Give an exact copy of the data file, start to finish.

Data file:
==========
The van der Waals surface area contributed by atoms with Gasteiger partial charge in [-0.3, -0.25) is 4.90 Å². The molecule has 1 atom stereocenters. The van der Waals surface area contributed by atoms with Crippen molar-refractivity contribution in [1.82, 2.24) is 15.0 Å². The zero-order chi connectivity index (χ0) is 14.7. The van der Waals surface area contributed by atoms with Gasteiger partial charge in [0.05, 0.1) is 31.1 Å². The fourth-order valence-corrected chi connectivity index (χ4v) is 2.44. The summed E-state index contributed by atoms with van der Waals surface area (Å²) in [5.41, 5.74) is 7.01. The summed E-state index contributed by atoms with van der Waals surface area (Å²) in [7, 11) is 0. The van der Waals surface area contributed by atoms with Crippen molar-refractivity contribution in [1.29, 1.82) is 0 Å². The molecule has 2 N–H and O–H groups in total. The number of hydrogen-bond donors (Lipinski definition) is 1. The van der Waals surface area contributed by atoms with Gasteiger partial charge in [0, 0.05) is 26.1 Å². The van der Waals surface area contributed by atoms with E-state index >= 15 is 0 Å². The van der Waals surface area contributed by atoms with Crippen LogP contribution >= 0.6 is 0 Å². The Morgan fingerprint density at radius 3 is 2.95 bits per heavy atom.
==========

The van der Waals surface area contributed by atoms with Gasteiger partial charge in [-0.3, -0.25) is 4.90 Å². The molecule has 1 atom stereocenters. The van der Waals surface area contributed by atoms with Crippen molar-refractivity contribution in [1.82, 2.24) is 15.0 Å². The zero-order chi connectivity index (χ0) is 14.7. The van der Waals surface area contributed by atoms with Gasteiger partial charge in [0.05, 0.1) is 31.1 Å². The fourth-order valence-corrected chi connectivity index (χ4v) is 2.44. The summed E-state index contributed by atoms with van der Waals surface area (Å²) in [5.41, 5.74) is 7.01. The summed E-state index contributed by atoms with van der Waals surface area (Å²) in [7, 11) is 0. The van der Waals surface area contributed by atoms with Crippen molar-refractivity contribution in [1.29, 1.82) is 0 Å². The molecule has 2 N–H and O–H groups in total. The number of hydrogen-bond donors (Lipinski definition) is 1. The van der Waals surface area contributed by atoms with Gasteiger partial charge in [0, 0.05) is 26.1 Å². The van der Waals surface area contributed by atoms with E-state index >= 15 is 0 Å². The van der Waals surface area contributed by atoms with Crippen LogP contribution >= 0.6 is 0 Å². The Morgan fingerprint density at radius 3 is 2.95 bits per heavy atom.